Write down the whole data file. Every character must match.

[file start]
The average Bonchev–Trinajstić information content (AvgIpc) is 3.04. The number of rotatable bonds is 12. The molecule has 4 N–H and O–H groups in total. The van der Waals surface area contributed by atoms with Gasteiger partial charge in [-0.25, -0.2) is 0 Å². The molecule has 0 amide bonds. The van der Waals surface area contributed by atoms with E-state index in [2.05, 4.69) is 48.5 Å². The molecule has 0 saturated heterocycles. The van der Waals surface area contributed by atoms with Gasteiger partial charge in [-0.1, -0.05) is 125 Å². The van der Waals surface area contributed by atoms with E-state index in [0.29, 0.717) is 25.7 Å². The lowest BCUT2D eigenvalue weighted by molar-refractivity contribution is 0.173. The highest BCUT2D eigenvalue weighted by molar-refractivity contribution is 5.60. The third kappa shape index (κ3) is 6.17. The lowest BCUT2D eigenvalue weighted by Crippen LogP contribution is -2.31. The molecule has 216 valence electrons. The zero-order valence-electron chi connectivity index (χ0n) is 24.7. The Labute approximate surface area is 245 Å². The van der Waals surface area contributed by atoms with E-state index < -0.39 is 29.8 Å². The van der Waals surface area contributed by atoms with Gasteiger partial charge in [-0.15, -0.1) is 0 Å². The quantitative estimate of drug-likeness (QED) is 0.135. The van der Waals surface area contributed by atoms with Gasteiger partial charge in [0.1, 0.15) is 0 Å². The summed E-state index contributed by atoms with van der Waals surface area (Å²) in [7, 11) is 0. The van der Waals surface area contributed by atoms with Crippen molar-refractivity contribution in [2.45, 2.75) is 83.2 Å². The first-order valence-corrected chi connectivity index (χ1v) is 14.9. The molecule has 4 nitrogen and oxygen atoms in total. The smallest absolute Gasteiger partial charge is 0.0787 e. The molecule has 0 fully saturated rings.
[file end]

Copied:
The average Bonchev–Trinajstić information content (AvgIpc) is 3.04. The number of rotatable bonds is 12. The molecule has 4 N–H and O–H groups in total. The van der Waals surface area contributed by atoms with Gasteiger partial charge in [-0.25, -0.2) is 0 Å². The molecule has 0 amide bonds. The van der Waals surface area contributed by atoms with E-state index in [2.05, 4.69) is 48.5 Å². The molecule has 0 saturated heterocycles. The van der Waals surface area contributed by atoms with Gasteiger partial charge in [-0.1, -0.05) is 125 Å². The van der Waals surface area contributed by atoms with E-state index in [0.29, 0.717) is 25.7 Å². The lowest BCUT2D eigenvalue weighted by molar-refractivity contribution is 0.173. The highest BCUT2D eigenvalue weighted by molar-refractivity contribution is 5.60. The third kappa shape index (κ3) is 6.17. The lowest BCUT2D eigenvalue weighted by Crippen LogP contribution is -2.31. The molecule has 216 valence electrons. The zero-order valence-electron chi connectivity index (χ0n) is 24.7. The Labute approximate surface area is 245 Å². The van der Waals surface area contributed by atoms with E-state index < -0.39 is 29.8 Å². The van der Waals surface area contributed by atoms with Gasteiger partial charge in [-0.15, -0.1) is 0 Å². The quantitative estimate of drug-likeness (QED) is 0.135. The van der Waals surface area contributed by atoms with Gasteiger partial charge in [0.1, 0.15) is 0 Å². The summed E-state index contributed by atoms with van der Waals surface area (Å²) in [7, 11) is 0. The van der Waals surface area contributed by atoms with Crippen molar-refractivity contribution in [2.45, 2.75) is 83.2 Å². The first-order valence-corrected chi connectivity index (χ1v) is 14.9. The molecule has 4 nitrogen and oxygen atoms in total. The smallest absolute Gasteiger partial charge is 0.0787 e. The molecule has 0 fully saturated rings.